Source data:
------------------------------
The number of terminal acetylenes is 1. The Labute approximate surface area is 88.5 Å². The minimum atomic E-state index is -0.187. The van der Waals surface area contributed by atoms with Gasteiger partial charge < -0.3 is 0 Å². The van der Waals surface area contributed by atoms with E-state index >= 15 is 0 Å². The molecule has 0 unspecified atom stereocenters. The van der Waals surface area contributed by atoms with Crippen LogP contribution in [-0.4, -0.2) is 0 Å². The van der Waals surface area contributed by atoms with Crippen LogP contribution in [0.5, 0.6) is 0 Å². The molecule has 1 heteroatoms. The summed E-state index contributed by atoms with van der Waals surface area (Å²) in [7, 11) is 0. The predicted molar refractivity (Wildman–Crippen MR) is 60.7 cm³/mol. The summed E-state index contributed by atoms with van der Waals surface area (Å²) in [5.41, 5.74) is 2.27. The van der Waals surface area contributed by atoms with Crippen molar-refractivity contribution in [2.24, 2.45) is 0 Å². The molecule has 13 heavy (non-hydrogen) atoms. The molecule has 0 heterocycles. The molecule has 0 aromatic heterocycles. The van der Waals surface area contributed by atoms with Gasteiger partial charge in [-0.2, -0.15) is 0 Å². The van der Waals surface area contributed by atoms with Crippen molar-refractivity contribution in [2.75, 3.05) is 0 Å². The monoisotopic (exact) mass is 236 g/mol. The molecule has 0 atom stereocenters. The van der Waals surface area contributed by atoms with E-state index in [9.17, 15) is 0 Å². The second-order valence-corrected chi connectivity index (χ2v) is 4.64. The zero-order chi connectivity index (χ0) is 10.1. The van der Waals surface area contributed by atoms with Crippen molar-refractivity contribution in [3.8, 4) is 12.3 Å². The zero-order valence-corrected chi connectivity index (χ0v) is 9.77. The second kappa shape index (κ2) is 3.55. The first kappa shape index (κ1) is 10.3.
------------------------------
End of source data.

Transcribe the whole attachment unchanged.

The number of terminal acetylenes is 1. The Labute approximate surface area is 88.5 Å². The minimum atomic E-state index is -0.187. The van der Waals surface area contributed by atoms with Gasteiger partial charge < -0.3 is 0 Å². The van der Waals surface area contributed by atoms with E-state index >= 15 is 0 Å². The molecule has 0 unspecified atom stereocenters. The van der Waals surface area contributed by atoms with Crippen LogP contribution in [-0.4, -0.2) is 0 Å². The van der Waals surface area contributed by atoms with Crippen LogP contribution in [0.5, 0.6) is 0 Å². The molecule has 1 heteroatoms. The summed E-state index contributed by atoms with van der Waals surface area (Å²) in [7, 11) is 0. The predicted molar refractivity (Wildman–Crippen MR) is 60.7 cm³/mol. The summed E-state index contributed by atoms with van der Waals surface area (Å²) in [5.41, 5.74) is 2.27. The van der Waals surface area contributed by atoms with Crippen molar-refractivity contribution in [2.24, 2.45) is 0 Å². The molecule has 13 heavy (non-hydrogen) atoms. The molecule has 0 heterocycles. The molecule has 0 aromatic heterocycles. The van der Waals surface area contributed by atoms with Gasteiger partial charge in [-0.2, -0.15) is 0 Å². The van der Waals surface area contributed by atoms with Crippen molar-refractivity contribution in [2.75, 3.05) is 0 Å². The monoisotopic (exact) mass is 236 g/mol. The molecule has 0 atom stereocenters. The van der Waals surface area contributed by atoms with E-state index in [9.17, 15) is 0 Å². The second-order valence-corrected chi connectivity index (χ2v) is 4.64. The zero-order chi connectivity index (χ0) is 10.1. The van der Waals surface area contributed by atoms with Crippen molar-refractivity contribution in [3.8, 4) is 12.3 Å². The zero-order valence-corrected chi connectivity index (χ0v) is 9.77. The second kappa shape index (κ2) is 3.55. The first kappa shape index (κ1) is 10.3.